Monday, March 8, 2021

Onslaught - In Search of Sanity (1989)

Although there wasn't terribly much of a stigma attached to the third Onslaught record when it dropped at the end of the 80s, it's an album that has been unfairly maligned through the decades; if not outright hated by thrashers and fans, then at least placed in the mediocrity box more often than it deserves. Like many, I found it quite the shift from Power from Hell and The Force, transitioning away from the more cult thrash and influential proto-death metal of those releases into a sound that was a little more fit for a time when the thrash genre was becoming more involved, complex and frankly much as I love the basic, rudimentary classics of the genre, hearing a band like Artillery or Coroner or Deathrow crank its potential up a few notches was more than welcome. Teenage ears seeking fresh sounds, not repetition of what Slayer, Possessed, Exodus and Metallica had already mastered in their primes.

Artillery is probably the most apt comparison, because In Search of Sanity has a sort of power/thrash hybrid feel to it redolent of those Danes' first two albums, Fear of Tomorrow and Terror Squad, if not the brazenly brilliant riff-gasm that was By Inheritance. This one is definitely characterized by its longer, more ambitious riffing structures, a superior balance of melody and aggression to its own predecessors, and last but not least the addition of Grim Reaper crooner Steve Grimmett. I was particularly curious to hear what Steve would contribute once I took note of this lineup change, for as effective as the vocals were for the earlier, harsher, more direct albums, I'm not sure that would have worked as well alongside the guitars here. He doesn't sound too different than in his alma mater, and strangely I think it's those more melodic phrasings that add a lot of depth to the hammering, juggernaut riffs which owe as much to West Coast US thrash metal to anything else. Groups like Heathen, Defiance, Metallica and Testament are great comparisons to the processed, bottom end feed of the muted guitars, or perhaps better yet this is in the same mold as fellow Brits Xentrix on their first two discs.

When I was younger I remember being swept up by the rather robust track-lengths, which never became boring even with the 5 minute instrumental opener, or the 12+ opus "Welcome to Dying". There's always something catchy waiting around every corner, and throughout each of the arguably bloated pieces, Grimmett is casting out another melody. He uses a lot of sustained notes which are a cool contrast to the busier guitars beneath, which are just constantly chugging and driving along courtesy of Nige Rockett and Rob Trotman. The leads here are pretty good, always controlled and never arbitrary or long in the tooth, and I also thought Jim Hinder's bass sounded pretty good, especially where it got a starring role like the verses of the cover of AC/DC's "Let There Be Rock", which I remember being another of those respectful and semi popular tributes of the 80s similar to Realm's "Eleanor Rigby" or Testament's "Nobody's Fault", the band making it something of their own rather than copying the original too closely. The drums are also pretty good, snappy and straightforward but tossing in a good cadence or fill here or there.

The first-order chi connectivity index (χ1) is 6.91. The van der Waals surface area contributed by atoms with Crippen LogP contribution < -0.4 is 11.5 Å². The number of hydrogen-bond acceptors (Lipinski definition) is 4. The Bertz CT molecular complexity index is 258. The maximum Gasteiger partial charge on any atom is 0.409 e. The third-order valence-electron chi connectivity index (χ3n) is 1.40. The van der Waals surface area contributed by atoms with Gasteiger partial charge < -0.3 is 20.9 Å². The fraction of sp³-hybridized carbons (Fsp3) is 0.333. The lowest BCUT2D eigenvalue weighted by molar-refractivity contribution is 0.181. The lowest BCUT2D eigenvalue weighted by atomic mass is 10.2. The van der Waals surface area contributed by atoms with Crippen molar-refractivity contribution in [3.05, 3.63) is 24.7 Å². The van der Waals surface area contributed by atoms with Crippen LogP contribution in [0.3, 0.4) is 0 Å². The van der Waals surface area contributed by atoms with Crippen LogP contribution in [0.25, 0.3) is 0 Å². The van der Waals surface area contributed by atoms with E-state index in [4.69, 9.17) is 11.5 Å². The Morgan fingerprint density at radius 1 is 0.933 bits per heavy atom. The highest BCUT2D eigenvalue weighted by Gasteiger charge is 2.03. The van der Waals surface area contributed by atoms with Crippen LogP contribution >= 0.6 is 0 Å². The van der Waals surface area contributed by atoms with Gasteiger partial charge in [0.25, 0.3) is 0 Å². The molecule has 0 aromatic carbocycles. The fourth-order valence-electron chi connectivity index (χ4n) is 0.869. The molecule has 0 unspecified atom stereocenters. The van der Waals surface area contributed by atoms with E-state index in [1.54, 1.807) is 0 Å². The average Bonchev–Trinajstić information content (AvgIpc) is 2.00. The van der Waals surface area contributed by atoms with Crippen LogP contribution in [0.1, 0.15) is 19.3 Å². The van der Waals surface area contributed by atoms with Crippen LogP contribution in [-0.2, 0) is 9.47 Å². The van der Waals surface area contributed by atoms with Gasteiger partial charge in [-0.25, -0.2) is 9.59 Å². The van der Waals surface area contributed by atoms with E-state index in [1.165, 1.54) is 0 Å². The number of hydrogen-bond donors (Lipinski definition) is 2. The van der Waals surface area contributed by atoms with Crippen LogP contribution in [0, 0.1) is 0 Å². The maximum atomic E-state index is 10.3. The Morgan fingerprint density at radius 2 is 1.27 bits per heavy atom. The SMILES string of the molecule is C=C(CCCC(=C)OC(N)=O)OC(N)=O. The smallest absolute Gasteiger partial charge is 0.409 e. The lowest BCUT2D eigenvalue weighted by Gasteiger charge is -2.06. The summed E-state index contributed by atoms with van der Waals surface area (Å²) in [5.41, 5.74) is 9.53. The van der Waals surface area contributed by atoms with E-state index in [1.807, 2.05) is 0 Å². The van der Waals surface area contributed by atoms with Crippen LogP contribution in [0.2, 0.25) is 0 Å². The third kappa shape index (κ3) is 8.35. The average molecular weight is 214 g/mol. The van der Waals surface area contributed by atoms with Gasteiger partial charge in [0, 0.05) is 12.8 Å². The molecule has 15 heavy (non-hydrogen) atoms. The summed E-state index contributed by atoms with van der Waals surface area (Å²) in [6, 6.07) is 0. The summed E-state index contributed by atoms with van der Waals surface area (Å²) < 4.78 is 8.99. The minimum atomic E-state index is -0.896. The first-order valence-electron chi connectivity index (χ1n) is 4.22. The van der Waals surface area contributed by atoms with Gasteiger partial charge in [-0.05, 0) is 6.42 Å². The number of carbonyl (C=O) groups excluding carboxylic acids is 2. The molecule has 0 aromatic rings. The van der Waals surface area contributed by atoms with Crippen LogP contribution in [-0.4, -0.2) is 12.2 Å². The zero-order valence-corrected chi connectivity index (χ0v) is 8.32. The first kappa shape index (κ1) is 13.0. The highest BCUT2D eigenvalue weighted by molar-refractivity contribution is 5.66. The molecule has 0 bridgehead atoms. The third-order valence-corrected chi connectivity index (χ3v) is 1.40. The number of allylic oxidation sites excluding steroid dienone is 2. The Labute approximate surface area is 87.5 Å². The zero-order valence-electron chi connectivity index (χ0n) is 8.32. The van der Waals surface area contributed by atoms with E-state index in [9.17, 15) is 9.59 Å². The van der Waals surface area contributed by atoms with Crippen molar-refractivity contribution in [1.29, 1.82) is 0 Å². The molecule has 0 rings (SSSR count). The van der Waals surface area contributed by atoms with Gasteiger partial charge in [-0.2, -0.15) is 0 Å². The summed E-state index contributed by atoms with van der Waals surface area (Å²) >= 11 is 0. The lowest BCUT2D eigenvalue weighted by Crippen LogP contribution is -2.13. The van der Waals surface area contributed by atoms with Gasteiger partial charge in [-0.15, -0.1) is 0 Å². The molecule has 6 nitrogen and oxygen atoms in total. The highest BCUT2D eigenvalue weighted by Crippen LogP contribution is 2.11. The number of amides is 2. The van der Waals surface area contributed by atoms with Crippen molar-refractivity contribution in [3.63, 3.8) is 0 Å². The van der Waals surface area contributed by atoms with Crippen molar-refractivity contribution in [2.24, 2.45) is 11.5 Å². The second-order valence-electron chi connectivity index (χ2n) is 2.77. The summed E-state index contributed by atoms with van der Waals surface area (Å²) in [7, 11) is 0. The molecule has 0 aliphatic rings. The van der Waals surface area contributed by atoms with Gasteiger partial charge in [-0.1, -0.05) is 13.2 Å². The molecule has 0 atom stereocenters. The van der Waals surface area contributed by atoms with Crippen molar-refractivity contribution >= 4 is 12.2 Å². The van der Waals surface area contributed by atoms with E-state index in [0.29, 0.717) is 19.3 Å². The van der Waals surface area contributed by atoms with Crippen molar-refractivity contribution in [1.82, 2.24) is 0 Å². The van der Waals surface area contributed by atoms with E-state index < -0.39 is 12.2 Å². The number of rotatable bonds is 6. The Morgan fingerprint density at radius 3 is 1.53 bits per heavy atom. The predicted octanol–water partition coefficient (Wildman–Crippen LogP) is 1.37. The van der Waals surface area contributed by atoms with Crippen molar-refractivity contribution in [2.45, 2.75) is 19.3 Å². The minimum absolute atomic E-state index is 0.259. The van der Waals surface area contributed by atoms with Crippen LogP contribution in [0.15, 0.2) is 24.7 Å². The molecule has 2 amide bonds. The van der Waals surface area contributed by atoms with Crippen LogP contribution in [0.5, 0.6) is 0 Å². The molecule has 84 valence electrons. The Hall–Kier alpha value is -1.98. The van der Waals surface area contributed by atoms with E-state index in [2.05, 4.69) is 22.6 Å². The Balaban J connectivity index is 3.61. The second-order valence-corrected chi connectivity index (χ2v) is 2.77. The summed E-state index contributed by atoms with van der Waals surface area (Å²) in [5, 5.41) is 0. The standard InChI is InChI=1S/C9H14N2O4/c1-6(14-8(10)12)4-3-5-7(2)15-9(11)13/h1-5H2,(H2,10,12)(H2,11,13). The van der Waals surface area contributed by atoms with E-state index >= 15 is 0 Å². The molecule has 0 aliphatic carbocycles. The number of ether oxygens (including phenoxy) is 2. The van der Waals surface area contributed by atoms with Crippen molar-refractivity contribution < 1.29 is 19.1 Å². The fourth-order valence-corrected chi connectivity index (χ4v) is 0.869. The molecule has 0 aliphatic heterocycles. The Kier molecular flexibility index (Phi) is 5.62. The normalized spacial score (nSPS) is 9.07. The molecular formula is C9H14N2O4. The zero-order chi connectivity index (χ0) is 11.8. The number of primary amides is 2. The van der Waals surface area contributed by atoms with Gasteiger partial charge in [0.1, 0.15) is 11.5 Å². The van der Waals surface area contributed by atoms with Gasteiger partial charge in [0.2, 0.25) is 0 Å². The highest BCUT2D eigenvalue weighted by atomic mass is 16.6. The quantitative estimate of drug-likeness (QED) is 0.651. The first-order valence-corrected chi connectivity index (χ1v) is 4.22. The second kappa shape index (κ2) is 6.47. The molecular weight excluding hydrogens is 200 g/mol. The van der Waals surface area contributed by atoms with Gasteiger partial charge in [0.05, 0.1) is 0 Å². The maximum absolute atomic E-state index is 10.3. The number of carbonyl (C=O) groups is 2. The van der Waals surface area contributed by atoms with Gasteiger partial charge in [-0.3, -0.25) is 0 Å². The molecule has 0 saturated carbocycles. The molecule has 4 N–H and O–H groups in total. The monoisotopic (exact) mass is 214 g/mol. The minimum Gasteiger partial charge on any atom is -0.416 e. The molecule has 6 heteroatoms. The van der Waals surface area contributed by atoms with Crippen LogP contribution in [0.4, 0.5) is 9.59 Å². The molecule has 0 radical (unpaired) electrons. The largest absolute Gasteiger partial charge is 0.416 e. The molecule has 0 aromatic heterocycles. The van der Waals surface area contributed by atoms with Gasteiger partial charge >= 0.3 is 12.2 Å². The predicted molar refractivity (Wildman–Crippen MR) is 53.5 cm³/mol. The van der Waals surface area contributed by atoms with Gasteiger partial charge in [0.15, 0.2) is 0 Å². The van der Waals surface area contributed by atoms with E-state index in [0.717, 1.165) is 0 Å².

Over 30 years later I'm still digging both the momentum and construction of this record, and along with its two predecessors I still consider it the highlight era of the band's career. While newer Onslaught albums are met with a good deal of critical acclaim, I find them to be rather generic, if not awful. For the same reasons I'm not that into modern Slayer, Rob Dukes-fronted Exodus and Warbringer, I just don't find them to carry the same level of personality as they used to. In Search of Sanity might indeed not have the cult, battle jacket-worthy credentials of its forebears, and perhaps it's worth it to even go back to this one and think of it as a separate band entirely, but if you enjoy the well-crafted, accessible thrashings of the later 80s then I think this one easily meets the demand, even when it goes a little long in the teeth. In fact I'm almost a little sad that I didn't hear more of this with Steve in the roster.

Verdict: Win [8/10] (lies taint the mirror)

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